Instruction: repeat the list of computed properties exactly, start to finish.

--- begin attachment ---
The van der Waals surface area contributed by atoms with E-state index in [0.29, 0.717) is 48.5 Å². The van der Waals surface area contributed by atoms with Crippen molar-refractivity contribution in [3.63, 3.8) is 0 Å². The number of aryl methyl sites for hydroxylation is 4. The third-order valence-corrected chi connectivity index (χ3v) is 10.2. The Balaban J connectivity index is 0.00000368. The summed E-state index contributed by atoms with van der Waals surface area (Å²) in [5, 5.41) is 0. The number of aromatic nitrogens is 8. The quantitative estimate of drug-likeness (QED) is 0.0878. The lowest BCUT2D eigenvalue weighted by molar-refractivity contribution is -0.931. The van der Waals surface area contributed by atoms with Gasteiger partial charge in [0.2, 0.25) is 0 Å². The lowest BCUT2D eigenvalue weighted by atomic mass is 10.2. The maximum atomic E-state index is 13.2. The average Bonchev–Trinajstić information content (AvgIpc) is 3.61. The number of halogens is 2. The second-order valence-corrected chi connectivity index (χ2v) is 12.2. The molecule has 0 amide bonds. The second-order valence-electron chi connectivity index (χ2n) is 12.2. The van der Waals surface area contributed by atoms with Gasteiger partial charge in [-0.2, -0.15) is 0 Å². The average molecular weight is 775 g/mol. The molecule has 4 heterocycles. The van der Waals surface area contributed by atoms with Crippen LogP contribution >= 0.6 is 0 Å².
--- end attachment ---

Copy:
The van der Waals surface area contributed by atoms with E-state index in [0.29, 0.717) is 48.5 Å². The van der Waals surface area contributed by atoms with Crippen molar-refractivity contribution in [3.63, 3.8) is 0 Å². The number of aryl methyl sites for hydroxylation is 4. The third-order valence-corrected chi connectivity index (χ3v) is 10.2. The Balaban J connectivity index is 0.00000368. The summed E-state index contributed by atoms with van der Waals surface area (Å²) in [5, 5.41) is 0. The number of aromatic nitrogens is 8. The quantitative estimate of drug-likeness (QED) is 0.0878. The lowest BCUT2D eigenvalue weighted by molar-refractivity contribution is -0.931. The van der Waals surface area contributed by atoms with Gasteiger partial charge in [0.2, 0.25) is 0 Å². The lowest BCUT2D eigenvalue weighted by atomic mass is 10.2. The maximum atomic E-state index is 13.2. The average Bonchev–Trinajstić information content (AvgIpc) is 3.61. The number of halogens is 2. The second-order valence-corrected chi connectivity index (χ2v) is 12.2. The molecule has 0 amide bonds. The second-order valence-electron chi connectivity index (χ2n) is 12.2. The van der Waals surface area contributed by atoms with Gasteiger partial charge in [-0.2, -0.15) is 0 Å². The average molecular weight is 775 g/mol. The molecule has 4 heterocycles. The van der Waals surface area contributed by atoms with Crippen LogP contribution >= 0.6 is 0 Å².